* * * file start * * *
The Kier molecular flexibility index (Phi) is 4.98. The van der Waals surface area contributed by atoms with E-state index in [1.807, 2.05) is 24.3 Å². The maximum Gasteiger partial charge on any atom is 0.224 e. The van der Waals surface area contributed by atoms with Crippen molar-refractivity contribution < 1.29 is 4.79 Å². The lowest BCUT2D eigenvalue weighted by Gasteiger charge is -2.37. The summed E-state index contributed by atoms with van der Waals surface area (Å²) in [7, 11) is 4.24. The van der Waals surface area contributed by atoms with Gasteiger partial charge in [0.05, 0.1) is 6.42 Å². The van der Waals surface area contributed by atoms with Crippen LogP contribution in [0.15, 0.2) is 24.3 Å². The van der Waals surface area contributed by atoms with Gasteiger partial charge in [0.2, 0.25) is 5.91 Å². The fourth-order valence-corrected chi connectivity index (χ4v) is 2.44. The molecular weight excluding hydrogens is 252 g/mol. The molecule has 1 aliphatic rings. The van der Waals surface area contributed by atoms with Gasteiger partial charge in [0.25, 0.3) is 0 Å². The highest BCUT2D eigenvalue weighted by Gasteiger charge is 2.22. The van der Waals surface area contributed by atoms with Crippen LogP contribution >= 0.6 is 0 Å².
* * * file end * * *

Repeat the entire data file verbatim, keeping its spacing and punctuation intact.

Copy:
The Kier molecular flexibility index (Phi) is 4.98. The van der Waals surface area contributed by atoms with E-state index in [1.807, 2.05) is 24.3 Å². The maximum Gasteiger partial charge on any atom is 0.224 e. The van der Waals surface area contributed by atoms with Crippen molar-refractivity contribution < 1.29 is 4.79 Å². The lowest BCUT2D eigenvalue weighted by Gasteiger charge is -2.37. The summed E-state index contributed by atoms with van der Waals surface area (Å²) in [7, 11) is 4.24. The van der Waals surface area contributed by atoms with Gasteiger partial charge in [0.05, 0.1) is 6.42 Å². The van der Waals surface area contributed by atoms with Crippen LogP contribution in [0.15, 0.2) is 24.3 Å². The van der Waals surface area contributed by atoms with Gasteiger partial charge in [0.2, 0.25) is 5.91 Å². The fourth-order valence-corrected chi connectivity index (χ4v) is 2.44. The molecular weight excluding hydrogens is 252 g/mol. The molecule has 1 aliphatic rings. The van der Waals surface area contributed by atoms with Gasteiger partial charge in [0.25, 0.3) is 0 Å². The highest BCUT2D eigenvalue weighted by Gasteiger charge is 2.22. The van der Waals surface area contributed by atoms with Crippen LogP contribution >= 0.6 is 0 Å².